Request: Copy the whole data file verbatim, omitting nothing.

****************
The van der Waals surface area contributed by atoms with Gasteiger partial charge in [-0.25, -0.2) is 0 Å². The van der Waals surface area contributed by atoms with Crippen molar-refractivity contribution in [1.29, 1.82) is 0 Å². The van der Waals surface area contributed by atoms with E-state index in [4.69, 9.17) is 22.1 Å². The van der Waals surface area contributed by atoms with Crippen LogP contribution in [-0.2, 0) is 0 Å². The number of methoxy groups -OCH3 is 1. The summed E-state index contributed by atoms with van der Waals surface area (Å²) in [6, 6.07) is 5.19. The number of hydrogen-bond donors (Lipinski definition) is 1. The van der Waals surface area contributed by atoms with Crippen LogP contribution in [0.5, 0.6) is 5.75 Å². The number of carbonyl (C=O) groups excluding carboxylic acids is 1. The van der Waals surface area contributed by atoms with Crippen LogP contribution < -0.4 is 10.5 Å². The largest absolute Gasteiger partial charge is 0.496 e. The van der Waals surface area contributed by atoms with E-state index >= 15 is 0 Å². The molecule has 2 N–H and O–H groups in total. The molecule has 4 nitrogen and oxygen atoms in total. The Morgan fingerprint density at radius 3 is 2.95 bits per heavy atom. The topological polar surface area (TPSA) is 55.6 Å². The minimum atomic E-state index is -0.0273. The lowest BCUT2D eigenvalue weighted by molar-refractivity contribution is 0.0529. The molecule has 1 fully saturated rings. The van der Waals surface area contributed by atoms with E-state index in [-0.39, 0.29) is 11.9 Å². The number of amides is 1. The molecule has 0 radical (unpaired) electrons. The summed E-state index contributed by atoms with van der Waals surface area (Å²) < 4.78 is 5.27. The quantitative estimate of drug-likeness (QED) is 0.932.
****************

The van der Waals surface area contributed by atoms with Gasteiger partial charge in [-0.25, -0.2) is 0 Å². The van der Waals surface area contributed by atoms with Crippen molar-refractivity contribution in [1.29, 1.82) is 0 Å². The van der Waals surface area contributed by atoms with E-state index in [4.69, 9.17) is 22.1 Å². The van der Waals surface area contributed by atoms with Crippen LogP contribution in [-0.2, 0) is 0 Å². The number of methoxy groups -OCH3 is 1. The summed E-state index contributed by atoms with van der Waals surface area (Å²) in [6, 6.07) is 5.19. The number of hydrogen-bond donors (Lipinski definition) is 1. The van der Waals surface area contributed by atoms with Crippen LogP contribution in [0.5, 0.6) is 5.75 Å². The number of carbonyl (C=O) groups excluding carboxylic acids is 1. The van der Waals surface area contributed by atoms with Crippen LogP contribution < -0.4 is 10.5 Å². The largest absolute Gasteiger partial charge is 0.496 e. The van der Waals surface area contributed by atoms with E-state index >= 15 is 0 Å². The molecule has 2 N–H and O–H groups in total. The molecule has 4 nitrogen and oxygen atoms in total. The Morgan fingerprint density at radius 3 is 2.95 bits per heavy atom. The topological polar surface area (TPSA) is 55.6 Å². The minimum atomic E-state index is -0.0273. The lowest BCUT2D eigenvalue weighted by molar-refractivity contribution is 0.0529. The molecule has 1 fully saturated rings. The van der Waals surface area contributed by atoms with E-state index in [-0.39, 0.29) is 11.9 Å². The number of amides is 1. The molecule has 0 radical (unpaired) electrons. The summed E-state index contributed by atoms with van der Waals surface area (Å²) < 4.78 is 5.27. The quantitative estimate of drug-likeness (QED) is 0.932.